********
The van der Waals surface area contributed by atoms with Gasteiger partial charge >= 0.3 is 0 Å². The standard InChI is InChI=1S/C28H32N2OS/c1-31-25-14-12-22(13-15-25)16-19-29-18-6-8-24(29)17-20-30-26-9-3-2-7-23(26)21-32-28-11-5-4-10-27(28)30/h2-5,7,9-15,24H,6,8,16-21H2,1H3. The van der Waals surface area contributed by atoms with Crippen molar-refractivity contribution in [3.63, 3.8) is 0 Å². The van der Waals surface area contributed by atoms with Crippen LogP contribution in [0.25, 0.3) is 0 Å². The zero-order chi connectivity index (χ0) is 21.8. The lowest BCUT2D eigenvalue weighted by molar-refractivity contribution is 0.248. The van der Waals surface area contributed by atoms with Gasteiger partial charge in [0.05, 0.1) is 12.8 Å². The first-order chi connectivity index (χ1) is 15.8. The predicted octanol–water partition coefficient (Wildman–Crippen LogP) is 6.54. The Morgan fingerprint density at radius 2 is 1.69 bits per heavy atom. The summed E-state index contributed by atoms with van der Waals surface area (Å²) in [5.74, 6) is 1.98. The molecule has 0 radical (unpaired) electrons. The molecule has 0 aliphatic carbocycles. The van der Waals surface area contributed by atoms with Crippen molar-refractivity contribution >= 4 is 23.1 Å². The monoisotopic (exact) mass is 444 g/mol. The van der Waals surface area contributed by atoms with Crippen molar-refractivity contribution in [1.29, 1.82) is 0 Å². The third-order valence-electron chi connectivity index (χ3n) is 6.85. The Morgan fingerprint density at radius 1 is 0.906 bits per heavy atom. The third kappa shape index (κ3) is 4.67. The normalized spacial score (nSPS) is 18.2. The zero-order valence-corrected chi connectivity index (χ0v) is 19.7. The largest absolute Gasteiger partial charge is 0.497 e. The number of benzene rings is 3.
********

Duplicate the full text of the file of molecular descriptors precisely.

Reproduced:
The van der Waals surface area contributed by atoms with Gasteiger partial charge >= 0.3 is 0 Å². The standard InChI is InChI=1S/C28H32N2OS/c1-31-25-14-12-22(13-15-25)16-19-29-18-6-8-24(29)17-20-30-26-9-3-2-7-23(26)21-32-28-11-5-4-10-27(28)30/h2-5,7,9-15,24H,6,8,16-21H2,1H3. The van der Waals surface area contributed by atoms with Crippen molar-refractivity contribution in [3.63, 3.8) is 0 Å². The van der Waals surface area contributed by atoms with Crippen LogP contribution in [0.25, 0.3) is 0 Å². The zero-order chi connectivity index (χ0) is 21.8. The lowest BCUT2D eigenvalue weighted by molar-refractivity contribution is 0.248. The van der Waals surface area contributed by atoms with Gasteiger partial charge in [0.05, 0.1) is 12.8 Å². The first-order chi connectivity index (χ1) is 15.8. The predicted octanol–water partition coefficient (Wildman–Crippen LogP) is 6.54. The Morgan fingerprint density at radius 2 is 1.69 bits per heavy atom. The summed E-state index contributed by atoms with van der Waals surface area (Å²) in [5.74, 6) is 1.98. The molecule has 0 radical (unpaired) electrons. The molecule has 0 aliphatic carbocycles. The van der Waals surface area contributed by atoms with Crippen molar-refractivity contribution >= 4 is 23.1 Å². The monoisotopic (exact) mass is 444 g/mol. The van der Waals surface area contributed by atoms with Crippen molar-refractivity contribution in [1.29, 1.82) is 0 Å². The third-order valence-electron chi connectivity index (χ3n) is 6.85. The Morgan fingerprint density at radius 1 is 0.906 bits per heavy atom. The third kappa shape index (κ3) is 4.67. The normalized spacial score (nSPS) is 18.2. The zero-order valence-corrected chi connectivity index (χ0v) is 19.7. The largest absolute Gasteiger partial charge is 0.497 e. The number of benzene rings is 3.